For the same measures that we use for others will be used for us. We will reap the intrinsic results of what we sow. Jesus lays the choice before us: the way of discrimination, segregation, extirpation, and global annihilation, or the way of compassion, interrelation, integration, cooperation, restoration, and peace. The way of judgment will not stop at your own doorstep. The law of reciprocation will work either for or against all of us.

We have the power to set in motion the kind of world we would like to live in. Choosing to live in harmony with the type of world we desire is choosing to take the first step toward it.

As Jesus says: “Do not pass judgment, so you are not judged. For with what judgment you pass judgment, you will be judged. And with the measurement you use to measure out, it will be measured out to you.” (Q 6:37-38)

HeartGroup

This week,

  1. List the changes you would like to see in your world.
  1. List the values associated with those changes as well as discussing both of your lists (changes and values) with your HeartGroup to help you with any of your potential blindspots within both lists.
  1. Choose to put at least one of those values into practice this week.

Do not judge.

Do not look at others as separate from yourself.

Embrace our interconnectedness with each other, and keep living in love; till the only world that remains is a world where only love reigns.

I love each of you.

I’ll see you next week.

The Beatitude for the Persecuted

by Herb Montgomery

Illustration depicting a green roadsign with a rejection concept. Sunset with clouds background.Blessed are you when they insult and persecute you, and say every kind of evil against you because of the son of humanity. Be glad and exult‚ for vast is your reward in heaven. For this is how they persecuted the prophets who were before you. (Sayings Gospel Q 6:22-23)

Let’s begin this week by taking a look at this passage in our companion texts.

Luke 6.22-23: “Blessed are you when people hate you, when they exclude you and insult you and reject your name as evil, because of the Son of Man. Rejoice in that day and leap for joy, because great is your reward in heaven. For that is how their ancestors treated the prophets.”

Matthew 5.11-12: “Blessed are you when people insult you, persecute you and falsely say all kinds of evil against you because of me. Rejoice and be glad, because great is your reward in heaven, for in the same way they persecuted the prophets who were before you.”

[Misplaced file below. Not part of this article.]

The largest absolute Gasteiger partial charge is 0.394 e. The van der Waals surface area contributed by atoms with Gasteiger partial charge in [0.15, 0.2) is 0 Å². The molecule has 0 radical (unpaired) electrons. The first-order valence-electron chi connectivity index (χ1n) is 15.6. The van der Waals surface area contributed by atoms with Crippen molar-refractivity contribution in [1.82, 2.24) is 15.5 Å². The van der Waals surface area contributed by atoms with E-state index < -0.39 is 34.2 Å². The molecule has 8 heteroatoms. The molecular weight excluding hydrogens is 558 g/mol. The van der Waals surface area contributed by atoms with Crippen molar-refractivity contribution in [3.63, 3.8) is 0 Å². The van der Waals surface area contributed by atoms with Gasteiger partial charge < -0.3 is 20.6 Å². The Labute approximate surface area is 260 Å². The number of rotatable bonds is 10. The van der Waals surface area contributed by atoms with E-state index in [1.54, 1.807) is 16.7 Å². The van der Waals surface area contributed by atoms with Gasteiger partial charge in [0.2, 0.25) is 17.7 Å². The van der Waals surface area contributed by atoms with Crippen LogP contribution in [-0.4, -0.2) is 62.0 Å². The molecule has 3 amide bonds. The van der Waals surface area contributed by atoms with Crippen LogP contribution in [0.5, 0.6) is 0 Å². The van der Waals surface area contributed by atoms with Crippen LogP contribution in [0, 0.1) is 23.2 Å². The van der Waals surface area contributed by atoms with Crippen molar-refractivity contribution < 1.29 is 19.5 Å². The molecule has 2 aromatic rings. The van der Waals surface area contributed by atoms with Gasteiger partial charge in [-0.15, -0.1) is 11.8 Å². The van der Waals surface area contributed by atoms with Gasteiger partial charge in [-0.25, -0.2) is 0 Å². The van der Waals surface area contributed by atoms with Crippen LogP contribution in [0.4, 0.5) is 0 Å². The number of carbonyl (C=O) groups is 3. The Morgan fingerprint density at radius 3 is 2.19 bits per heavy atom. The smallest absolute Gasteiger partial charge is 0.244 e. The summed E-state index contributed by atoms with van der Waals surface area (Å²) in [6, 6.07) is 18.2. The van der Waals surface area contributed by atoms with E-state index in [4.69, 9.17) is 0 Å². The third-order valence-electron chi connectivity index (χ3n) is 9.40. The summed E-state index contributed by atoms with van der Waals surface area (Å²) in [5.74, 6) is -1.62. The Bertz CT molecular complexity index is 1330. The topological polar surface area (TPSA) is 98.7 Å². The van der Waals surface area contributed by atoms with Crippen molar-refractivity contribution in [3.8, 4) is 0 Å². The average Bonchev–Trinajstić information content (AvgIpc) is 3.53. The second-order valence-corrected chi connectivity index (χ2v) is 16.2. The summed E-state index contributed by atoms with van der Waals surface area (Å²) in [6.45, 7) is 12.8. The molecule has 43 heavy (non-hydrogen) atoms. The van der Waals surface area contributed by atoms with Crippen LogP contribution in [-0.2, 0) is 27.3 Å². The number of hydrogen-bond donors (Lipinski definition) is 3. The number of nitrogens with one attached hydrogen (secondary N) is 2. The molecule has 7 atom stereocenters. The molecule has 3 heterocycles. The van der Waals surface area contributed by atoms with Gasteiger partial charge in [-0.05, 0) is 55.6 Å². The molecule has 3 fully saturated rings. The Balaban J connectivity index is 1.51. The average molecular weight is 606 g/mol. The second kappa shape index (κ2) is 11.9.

Gospel of Thomas 69.1: “Jesus says: “Blessed are those who have been persecuted in their heart. They are the ones who have truly come to know the Father.”

Gospel of Thomas 68.1: “Blessed are you whenever they hate you and persecute you.”

If you have ever been insulted, ill-treated, had evil things said about you, hated, excluded, or suffered rejection for trying to effect social change, then the sayings of Jesus we’re are looking at this week are for you.

There are a few things I need to say first. Experiencing ill treatment or exclusion doesn’t necessarily mean you are in the right. You could be being “persecuted” simply because you are a jerk! Keep this in mind.

It’s equally true that any time people endeavor to effect the same social changes that Jesus taught in the 1st Century, they will be persecuted by whomever has the most to lose from those changes.

As we mentioned last week, societies rooted in domination are structured in the shape of a hierarchical pyramid: the privileged elite lives at the top of the pyramid while the subjugated live at the bottom. This domination structure isn’t always based on population: it is not always the elite few benefiting from the masses’ oppression. Sometimes a majority subjugates and oppresses a minority, a marginalized group pushed out to the social fringe by those that most deem as “normal.”

Friedrich Engels commented on this pattern: “(Ever since the dissolution of the primaeval communal ownership of land) all history has been a history of class struggles, of struggles between exploited and exploiting, between dominated and dominating classes at various stages of social evolution; [this] struggle, however, has now reached a stage where the exploited and oppressed class (the proletariat) can no longer emancipate itself from the class which exploits and oppresses it (the bourgeoisie), without at the same time forever freeing the whole of society from exploitation, oppression, class struggles—this basic thought belongs solely and exclusively to Marx.” (Preface to the 1883 German edition of the The Communist Manifesto; London)